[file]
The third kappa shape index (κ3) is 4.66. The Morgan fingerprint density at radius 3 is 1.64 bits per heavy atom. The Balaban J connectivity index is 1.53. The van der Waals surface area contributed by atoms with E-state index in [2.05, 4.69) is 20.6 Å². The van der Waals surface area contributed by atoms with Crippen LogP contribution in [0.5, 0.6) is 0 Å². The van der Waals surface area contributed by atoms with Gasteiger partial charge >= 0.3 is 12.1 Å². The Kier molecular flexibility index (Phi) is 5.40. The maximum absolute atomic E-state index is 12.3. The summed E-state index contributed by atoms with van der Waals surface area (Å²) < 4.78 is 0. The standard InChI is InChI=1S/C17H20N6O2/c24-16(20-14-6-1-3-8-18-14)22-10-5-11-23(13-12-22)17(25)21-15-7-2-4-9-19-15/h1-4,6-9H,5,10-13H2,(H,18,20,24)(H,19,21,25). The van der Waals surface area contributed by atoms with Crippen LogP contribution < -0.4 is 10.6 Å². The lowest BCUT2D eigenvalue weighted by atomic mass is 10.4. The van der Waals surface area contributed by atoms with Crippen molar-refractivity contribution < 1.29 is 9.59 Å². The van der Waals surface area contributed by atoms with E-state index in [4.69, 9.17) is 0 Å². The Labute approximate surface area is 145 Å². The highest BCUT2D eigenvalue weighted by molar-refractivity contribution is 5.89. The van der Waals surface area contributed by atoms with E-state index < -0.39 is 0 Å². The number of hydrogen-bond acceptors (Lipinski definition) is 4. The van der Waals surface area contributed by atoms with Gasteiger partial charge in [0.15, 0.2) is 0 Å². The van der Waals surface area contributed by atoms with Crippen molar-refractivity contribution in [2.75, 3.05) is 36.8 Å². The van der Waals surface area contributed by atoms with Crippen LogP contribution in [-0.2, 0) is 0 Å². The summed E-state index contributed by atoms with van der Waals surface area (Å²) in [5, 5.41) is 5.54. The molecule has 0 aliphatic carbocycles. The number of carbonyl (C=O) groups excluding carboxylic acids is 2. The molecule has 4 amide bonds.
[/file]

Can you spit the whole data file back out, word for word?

The third kappa shape index (κ3) is 4.66. The Morgan fingerprint density at radius 3 is 1.64 bits per heavy atom. The Balaban J connectivity index is 1.53. The van der Waals surface area contributed by atoms with E-state index in [2.05, 4.69) is 20.6 Å². The van der Waals surface area contributed by atoms with Crippen LogP contribution in [0.5, 0.6) is 0 Å². The van der Waals surface area contributed by atoms with Gasteiger partial charge >= 0.3 is 12.1 Å². The Kier molecular flexibility index (Phi) is 5.40. The maximum absolute atomic E-state index is 12.3. The summed E-state index contributed by atoms with van der Waals surface area (Å²) < 4.78 is 0. The standard InChI is InChI=1S/C17H20N6O2/c24-16(20-14-6-1-3-8-18-14)22-10-5-11-23(13-12-22)17(25)21-15-7-2-4-9-19-15/h1-4,6-9H,5,10-13H2,(H,18,20,24)(H,19,21,25). The van der Waals surface area contributed by atoms with Crippen LogP contribution < -0.4 is 10.6 Å². The lowest BCUT2D eigenvalue weighted by atomic mass is 10.4. The van der Waals surface area contributed by atoms with Crippen molar-refractivity contribution < 1.29 is 9.59 Å². The van der Waals surface area contributed by atoms with E-state index in [4.69, 9.17) is 0 Å². The Labute approximate surface area is 145 Å². The highest BCUT2D eigenvalue weighted by molar-refractivity contribution is 5.89. The van der Waals surface area contributed by atoms with E-state index < -0.39 is 0 Å². The number of hydrogen-bond acceptors (Lipinski definition) is 4. The van der Waals surface area contributed by atoms with Gasteiger partial charge in [0.15, 0.2) is 0 Å². The van der Waals surface area contributed by atoms with Crippen molar-refractivity contribution in [2.75, 3.05) is 36.8 Å². The van der Waals surface area contributed by atoms with Crippen LogP contribution in [-0.2, 0) is 0 Å². The summed E-state index contributed by atoms with van der Waals surface area (Å²) in [5, 5.41) is 5.54. The molecule has 0 aliphatic carbocycles. The number of carbonyl (C=O) groups excluding carboxylic acids is 2. The molecule has 4 amide bonds.